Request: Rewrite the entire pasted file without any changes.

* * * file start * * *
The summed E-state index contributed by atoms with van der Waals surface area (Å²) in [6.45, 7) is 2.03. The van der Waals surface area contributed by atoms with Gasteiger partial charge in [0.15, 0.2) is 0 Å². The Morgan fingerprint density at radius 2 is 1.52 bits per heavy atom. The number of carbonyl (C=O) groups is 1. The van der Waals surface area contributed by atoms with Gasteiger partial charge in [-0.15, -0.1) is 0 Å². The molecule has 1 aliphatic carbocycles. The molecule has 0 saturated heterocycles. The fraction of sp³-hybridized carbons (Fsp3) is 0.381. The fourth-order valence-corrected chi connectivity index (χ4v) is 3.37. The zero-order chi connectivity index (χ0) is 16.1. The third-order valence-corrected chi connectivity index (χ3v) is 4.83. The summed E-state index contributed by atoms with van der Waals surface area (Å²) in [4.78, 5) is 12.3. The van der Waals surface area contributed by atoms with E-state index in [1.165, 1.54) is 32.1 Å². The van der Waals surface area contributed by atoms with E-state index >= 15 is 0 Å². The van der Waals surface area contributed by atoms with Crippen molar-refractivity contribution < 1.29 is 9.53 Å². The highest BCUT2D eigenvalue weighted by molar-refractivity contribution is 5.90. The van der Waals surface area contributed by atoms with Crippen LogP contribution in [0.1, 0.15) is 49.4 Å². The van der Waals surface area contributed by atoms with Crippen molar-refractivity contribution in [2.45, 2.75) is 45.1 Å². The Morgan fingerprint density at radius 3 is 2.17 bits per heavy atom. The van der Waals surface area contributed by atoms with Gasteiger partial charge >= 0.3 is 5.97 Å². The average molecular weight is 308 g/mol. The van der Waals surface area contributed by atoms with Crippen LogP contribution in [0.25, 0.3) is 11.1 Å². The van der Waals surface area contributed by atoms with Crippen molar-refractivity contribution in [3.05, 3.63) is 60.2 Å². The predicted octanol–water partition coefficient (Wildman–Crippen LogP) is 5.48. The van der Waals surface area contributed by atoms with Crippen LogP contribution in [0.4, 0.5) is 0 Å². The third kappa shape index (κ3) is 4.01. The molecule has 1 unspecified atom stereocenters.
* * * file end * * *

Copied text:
The summed E-state index contributed by atoms with van der Waals surface area (Å²) in [6.45, 7) is 2.03. The van der Waals surface area contributed by atoms with Gasteiger partial charge in [0.15, 0.2) is 0 Å². The Morgan fingerprint density at radius 2 is 1.52 bits per heavy atom. The number of carbonyl (C=O) groups is 1. The van der Waals surface area contributed by atoms with Gasteiger partial charge in [-0.15, -0.1) is 0 Å². The molecule has 1 aliphatic carbocycles. The molecule has 0 saturated heterocycles. The fraction of sp³-hybridized carbons (Fsp3) is 0.381. The fourth-order valence-corrected chi connectivity index (χ4v) is 3.37. The zero-order chi connectivity index (χ0) is 16.1. The third-order valence-corrected chi connectivity index (χ3v) is 4.83. The summed E-state index contributed by atoms with van der Waals surface area (Å²) in [4.78, 5) is 12.3. The van der Waals surface area contributed by atoms with E-state index in [1.165, 1.54) is 32.1 Å². The van der Waals surface area contributed by atoms with E-state index >= 15 is 0 Å². The van der Waals surface area contributed by atoms with Crippen molar-refractivity contribution < 1.29 is 9.53 Å². The highest BCUT2D eigenvalue weighted by molar-refractivity contribution is 5.90. The van der Waals surface area contributed by atoms with Crippen LogP contribution in [0.1, 0.15) is 49.4 Å². The van der Waals surface area contributed by atoms with Crippen molar-refractivity contribution in [2.45, 2.75) is 45.1 Å². The Morgan fingerprint density at radius 3 is 2.17 bits per heavy atom. The van der Waals surface area contributed by atoms with Gasteiger partial charge >= 0.3 is 5.97 Å². The average molecular weight is 308 g/mol. The van der Waals surface area contributed by atoms with Crippen LogP contribution in [0.25, 0.3) is 11.1 Å². The van der Waals surface area contributed by atoms with Crippen molar-refractivity contribution in [3.05, 3.63) is 60.2 Å². The predicted octanol–water partition coefficient (Wildman–Crippen LogP) is 5.48. The van der Waals surface area contributed by atoms with Crippen LogP contribution in [0.4, 0.5) is 0 Å². The third kappa shape index (κ3) is 4.01. The molecule has 1 unspecified atom stereocenters.